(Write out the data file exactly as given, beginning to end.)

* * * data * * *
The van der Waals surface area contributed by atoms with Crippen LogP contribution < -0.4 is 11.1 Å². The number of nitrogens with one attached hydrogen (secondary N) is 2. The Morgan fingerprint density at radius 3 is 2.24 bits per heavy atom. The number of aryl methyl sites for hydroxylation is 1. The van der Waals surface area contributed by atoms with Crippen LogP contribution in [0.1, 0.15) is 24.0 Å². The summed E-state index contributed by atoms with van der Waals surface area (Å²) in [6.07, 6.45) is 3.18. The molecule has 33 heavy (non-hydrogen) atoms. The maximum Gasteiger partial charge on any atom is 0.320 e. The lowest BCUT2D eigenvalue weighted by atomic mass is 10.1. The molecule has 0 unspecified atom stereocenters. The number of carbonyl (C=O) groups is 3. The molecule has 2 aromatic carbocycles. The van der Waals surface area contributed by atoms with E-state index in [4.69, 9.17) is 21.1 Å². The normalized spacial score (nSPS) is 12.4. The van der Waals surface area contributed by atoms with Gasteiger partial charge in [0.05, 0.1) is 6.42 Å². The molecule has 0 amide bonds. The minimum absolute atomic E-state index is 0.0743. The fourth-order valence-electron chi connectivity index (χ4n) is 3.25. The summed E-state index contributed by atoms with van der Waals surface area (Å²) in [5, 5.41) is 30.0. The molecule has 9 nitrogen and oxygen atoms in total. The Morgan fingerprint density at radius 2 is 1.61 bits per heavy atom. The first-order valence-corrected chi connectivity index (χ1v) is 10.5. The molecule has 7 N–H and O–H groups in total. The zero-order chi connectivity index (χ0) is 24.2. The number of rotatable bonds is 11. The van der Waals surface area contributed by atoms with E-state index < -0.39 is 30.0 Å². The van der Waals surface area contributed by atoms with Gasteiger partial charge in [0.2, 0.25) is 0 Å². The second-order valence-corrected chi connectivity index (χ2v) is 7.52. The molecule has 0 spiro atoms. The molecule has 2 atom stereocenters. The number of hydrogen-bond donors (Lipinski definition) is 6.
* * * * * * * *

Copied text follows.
The van der Waals surface area contributed by atoms with Crippen LogP contribution < -0.4 is 11.1 Å². The number of nitrogens with one attached hydrogen (secondary N) is 2. The Morgan fingerprint density at radius 3 is 2.24 bits per heavy atom. The number of aryl methyl sites for hydroxylation is 1. The van der Waals surface area contributed by atoms with Crippen LogP contribution in [0.1, 0.15) is 24.0 Å². The summed E-state index contributed by atoms with van der Waals surface area (Å²) in [6.07, 6.45) is 3.18. The molecule has 33 heavy (non-hydrogen) atoms. The maximum Gasteiger partial charge on any atom is 0.320 e. The lowest BCUT2D eigenvalue weighted by atomic mass is 10.1. The molecule has 0 unspecified atom stereocenters. The number of carbonyl (C=O) groups is 3. The molecule has 2 aromatic carbocycles. The van der Waals surface area contributed by atoms with E-state index in [4.69, 9.17) is 21.1 Å². The normalized spacial score (nSPS) is 12.4. The van der Waals surface area contributed by atoms with Gasteiger partial charge in [0.05, 0.1) is 6.42 Å². The molecule has 0 amide bonds. The minimum absolute atomic E-state index is 0.0743. The fourth-order valence-electron chi connectivity index (χ4n) is 3.25. The summed E-state index contributed by atoms with van der Waals surface area (Å²) in [5, 5.41) is 30.0. The molecule has 9 nitrogen and oxygen atoms in total. The Morgan fingerprint density at radius 2 is 1.61 bits per heavy atom. The first-order valence-corrected chi connectivity index (χ1v) is 10.5. The molecule has 7 N–H and O–H groups in total. The zero-order chi connectivity index (χ0) is 24.2. The number of rotatable bonds is 11. The van der Waals surface area contributed by atoms with E-state index < -0.39 is 30.0 Å². The van der Waals surface area contributed by atoms with Gasteiger partial charge in [0.2, 0.25) is 0 Å². The second-order valence-corrected chi connectivity index (χ2v) is 7.52. The molecule has 0 spiro atoms. The molecule has 2 atom stereocenters. The number of hydrogen-bond donors (Lipinski definition) is 6.